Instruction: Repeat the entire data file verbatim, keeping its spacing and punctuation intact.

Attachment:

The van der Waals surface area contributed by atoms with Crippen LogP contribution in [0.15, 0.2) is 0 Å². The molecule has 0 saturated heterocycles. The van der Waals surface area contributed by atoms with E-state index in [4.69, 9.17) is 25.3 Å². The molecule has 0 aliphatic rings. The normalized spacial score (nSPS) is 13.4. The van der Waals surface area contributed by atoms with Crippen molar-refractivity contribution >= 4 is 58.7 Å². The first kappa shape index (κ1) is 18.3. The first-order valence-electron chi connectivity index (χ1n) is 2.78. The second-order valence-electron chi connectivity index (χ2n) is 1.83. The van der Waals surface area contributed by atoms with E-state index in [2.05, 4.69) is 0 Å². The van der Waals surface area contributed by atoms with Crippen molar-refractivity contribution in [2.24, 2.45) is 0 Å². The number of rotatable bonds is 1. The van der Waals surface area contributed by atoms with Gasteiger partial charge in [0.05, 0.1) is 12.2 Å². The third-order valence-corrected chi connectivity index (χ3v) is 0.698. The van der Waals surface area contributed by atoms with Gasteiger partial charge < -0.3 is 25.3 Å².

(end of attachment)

The van der Waals surface area contributed by atoms with Crippen LogP contribution in [0.15, 0.2) is 0 Å². The molecule has 0 saturated heterocycles. The van der Waals surface area contributed by atoms with E-state index in [4.69, 9.17) is 25.3 Å². The molecule has 0 aliphatic rings. The normalized spacial score (nSPS) is 13.4. The van der Waals surface area contributed by atoms with Crippen molar-refractivity contribution >= 4 is 58.7 Å². The first kappa shape index (κ1) is 18.3. The first-order valence-electron chi connectivity index (χ1n) is 2.78. The second-order valence-electron chi connectivity index (χ2n) is 1.83. The van der Waals surface area contributed by atoms with E-state index in [2.05, 4.69) is 0 Å². The van der Waals surface area contributed by atoms with Crippen molar-refractivity contribution in [2.24, 2.45) is 0 Å². The number of rotatable bonds is 1. The van der Waals surface area contributed by atoms with Gasteiger partial charge in [0.05, 0.1) is 12.2 Å². The third-order valence-corrected chi connectivity index (χ3v) is 0.698. The van der Waals surface area contributed by atoms with Gasteiger partial charge < -0.3 is 25.3 Å².